Were Auckland City Council acting under emergency powers in the summer of 97/98, or were they building the sludge dump on Chisholm's boundary under false pretences? That was a question considered in the Sludgegate trial today.
We have already heard that the Environment Court considered that council's purported emergency powers should not be used on Adrian Chisholm's boundary. We have heard that council officers Mike McQuillan and Greg Paterson (who apparently made the decision to build the sludge dump) had no delegated powers to make such a decision. And we heard today from numerous witnesses, who confirmed that "the crisis" was "being exaggerated." In short, as one said: "there was no emergency."
Sludge operator Hugh Richards told the court that Paterson, McQuillan, and Enforcement Officer Sean Deery had tried a number of times to "manufacture" an emergency. He said, for example, that Sean Deery had organised the dumping of one truck load of sewage on Richards' dump site without his permission. He went on to give evidence that these three sent a tanker to the Island in mid January '98 to "create the appearance of an emergency situation," and instructed him to empty the island's toilets to fill it up. It returned to the city empty, said Richards - despite council's press releases to the contrary - because there was nothing to fill it up with. McQuillan, who issued the press release, left a nasty message on Richards' phone because of this 'failure'. At the time, this incident was dubbed by the 'New Zealand Herald': Sludgegate.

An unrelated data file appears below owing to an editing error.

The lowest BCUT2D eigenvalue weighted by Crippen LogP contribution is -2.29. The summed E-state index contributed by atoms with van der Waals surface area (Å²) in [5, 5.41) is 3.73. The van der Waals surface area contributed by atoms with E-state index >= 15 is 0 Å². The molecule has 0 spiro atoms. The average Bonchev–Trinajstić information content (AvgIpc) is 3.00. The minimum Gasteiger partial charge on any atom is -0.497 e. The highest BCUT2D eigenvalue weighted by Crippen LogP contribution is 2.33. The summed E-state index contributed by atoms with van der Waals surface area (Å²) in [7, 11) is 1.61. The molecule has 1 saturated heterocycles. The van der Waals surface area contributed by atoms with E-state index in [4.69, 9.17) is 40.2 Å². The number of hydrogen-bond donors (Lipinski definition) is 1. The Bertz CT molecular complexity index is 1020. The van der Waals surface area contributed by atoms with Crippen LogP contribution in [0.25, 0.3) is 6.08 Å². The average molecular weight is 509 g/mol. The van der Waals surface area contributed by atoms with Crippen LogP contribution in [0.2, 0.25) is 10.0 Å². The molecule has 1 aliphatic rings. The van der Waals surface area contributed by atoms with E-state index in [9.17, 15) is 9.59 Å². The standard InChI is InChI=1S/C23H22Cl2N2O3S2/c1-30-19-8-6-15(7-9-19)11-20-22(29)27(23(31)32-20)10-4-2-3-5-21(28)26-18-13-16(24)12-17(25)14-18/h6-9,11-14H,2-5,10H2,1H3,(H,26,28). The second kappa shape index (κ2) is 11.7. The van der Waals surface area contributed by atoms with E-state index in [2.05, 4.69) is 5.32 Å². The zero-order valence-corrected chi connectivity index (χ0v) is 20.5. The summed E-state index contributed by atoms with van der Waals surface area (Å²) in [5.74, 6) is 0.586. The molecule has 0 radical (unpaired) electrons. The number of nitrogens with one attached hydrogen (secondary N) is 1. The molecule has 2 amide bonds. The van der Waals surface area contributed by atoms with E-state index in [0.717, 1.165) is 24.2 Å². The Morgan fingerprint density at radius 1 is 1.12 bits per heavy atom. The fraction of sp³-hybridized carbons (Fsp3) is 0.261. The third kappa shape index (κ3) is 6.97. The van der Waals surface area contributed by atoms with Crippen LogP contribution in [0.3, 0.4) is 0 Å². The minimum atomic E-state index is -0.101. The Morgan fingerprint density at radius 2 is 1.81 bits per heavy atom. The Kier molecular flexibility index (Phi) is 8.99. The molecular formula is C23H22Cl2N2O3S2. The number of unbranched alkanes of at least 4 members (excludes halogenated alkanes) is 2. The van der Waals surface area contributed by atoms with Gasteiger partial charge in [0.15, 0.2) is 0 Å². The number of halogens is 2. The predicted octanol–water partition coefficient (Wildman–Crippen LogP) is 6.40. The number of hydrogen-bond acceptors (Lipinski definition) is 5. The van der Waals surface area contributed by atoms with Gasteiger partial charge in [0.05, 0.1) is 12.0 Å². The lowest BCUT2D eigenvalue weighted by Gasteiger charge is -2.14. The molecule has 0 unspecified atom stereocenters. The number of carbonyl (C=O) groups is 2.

Council's legal team tried at length to shake Hugh Richards under cross examination, but he held firm to the facts related.
Further witnesses will be heard tomorrow, including a 'Mr Tea Towel'.
For further information please contact: Peter Cresswell (025) 861 927 e-mail: firstname.lastname@example.org www.sludgegate.com